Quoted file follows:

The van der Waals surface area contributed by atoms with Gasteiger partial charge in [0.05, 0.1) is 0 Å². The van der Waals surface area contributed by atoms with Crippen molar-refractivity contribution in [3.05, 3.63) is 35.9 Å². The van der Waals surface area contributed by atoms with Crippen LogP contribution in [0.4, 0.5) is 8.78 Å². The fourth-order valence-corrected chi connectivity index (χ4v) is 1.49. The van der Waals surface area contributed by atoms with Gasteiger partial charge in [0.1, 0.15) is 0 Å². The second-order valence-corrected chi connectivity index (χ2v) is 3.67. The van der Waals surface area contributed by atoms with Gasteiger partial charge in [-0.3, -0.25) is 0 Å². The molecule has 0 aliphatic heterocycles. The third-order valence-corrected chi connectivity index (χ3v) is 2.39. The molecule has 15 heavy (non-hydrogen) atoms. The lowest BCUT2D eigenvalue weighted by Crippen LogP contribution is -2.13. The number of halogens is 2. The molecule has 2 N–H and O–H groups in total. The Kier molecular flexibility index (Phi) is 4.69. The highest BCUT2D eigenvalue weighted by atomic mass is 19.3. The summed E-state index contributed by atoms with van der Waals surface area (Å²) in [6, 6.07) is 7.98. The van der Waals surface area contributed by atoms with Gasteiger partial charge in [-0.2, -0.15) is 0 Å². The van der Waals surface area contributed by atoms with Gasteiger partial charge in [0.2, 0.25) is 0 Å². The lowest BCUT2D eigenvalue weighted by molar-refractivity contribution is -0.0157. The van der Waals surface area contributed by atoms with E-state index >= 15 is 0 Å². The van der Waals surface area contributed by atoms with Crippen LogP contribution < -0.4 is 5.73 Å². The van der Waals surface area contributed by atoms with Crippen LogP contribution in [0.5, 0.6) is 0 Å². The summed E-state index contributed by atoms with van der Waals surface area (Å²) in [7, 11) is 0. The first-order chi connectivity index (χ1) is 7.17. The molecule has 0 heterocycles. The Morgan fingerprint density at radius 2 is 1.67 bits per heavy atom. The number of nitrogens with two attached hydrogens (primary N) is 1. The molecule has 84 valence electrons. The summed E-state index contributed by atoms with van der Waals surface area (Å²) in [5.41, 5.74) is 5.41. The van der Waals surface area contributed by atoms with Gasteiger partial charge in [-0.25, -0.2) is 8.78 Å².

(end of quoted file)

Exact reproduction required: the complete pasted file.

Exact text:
The van der Waals surface area contributed by atoms with Gasteiger partial charge in [0.05, 0.1) is 0 Å². The van der Waals surface area contributed by atoms with Crippen molar-refractivity contribution in [3.05, 3.63) is 35.9 Å². The van der Waals surface area contributed by atoms with Crippen LogP contribution in [0.4, 0.5) is 8.78 Å². The fourth-order valence-corrected chi connectivity index (χ4v) is 1.49. The van der Waals surface area contributed by atoms with Gasteiger partial charge in [0.1, 0.15) is 0 Å². The second-order valence-corrected chi connectivity index (χ2v) is 3.67. The van der Waals surface area contributed by atoms with Gasteiger partial charge in [-0.3, -0.25) is 0 Å². The molecule has 0 aliphatic heterocycles. The third-order valence-corrected chi connectivity index (χ3v) is 2.39. The molecule has 15 heavy (non-hydrogen) atoms. The lowest BCUT2D eigenvalue weighted by Crippen LogP contribution is -2.13. The number of halogens is 2. The molecule has 2 N–H and O–H groups in total. The Kier molecular flexibility index (Phi) is 4.69. The highest BCUT2D eigenvalue weighted by atomic mass is 19.3. The summed E-state index contributed by atoms with van der Waals surface area (Å²) in [6, 6.07) is 7.98. The van der Waals surface area contributed by atoms with Gasteiger partial charge in [-0.2, -0.15) is 0 Å². The van der Waals surface area contributed by atoms with Gasteiger partial charge in [0.2, 0.25) is 0 Å². The lowest BCUT2D eigenvalue weighted by molar-refractivity contribution is -0.0157. The van der Waals surface area contributed by atoms with E-state index >= 15 is 0 Å². The van der Waals surface area contributed by atoms with Crippen LogP contribution < -0.4 is 5.73 Å². The van der Waals surface area contributed by atoms with Crippen LogP contribution in [0.5, 0.6) is 0 Å². The summed E-state index contributed by atoms with van der Waals surface area (Å²) in [7, 11) is 0. The first-order chi connectivity index (χ1) is 7.17. The molecule has 0 heterocycles. The Morgan fingerprint density at radius 2 is 1.67 bits per heavy atom. The number of nitrogens with two attached hydrogens (primary N) is 1. The molecule has 84 valence electrons. The summed E-state index contributed by atoms with van der Waals surface area (Å²) in [5.41, 5.74) is 5.41. The van der Waals surface area contributed by atoms with Gasteiger partial charge in [-0.25, -0.2) is 8.78 Å².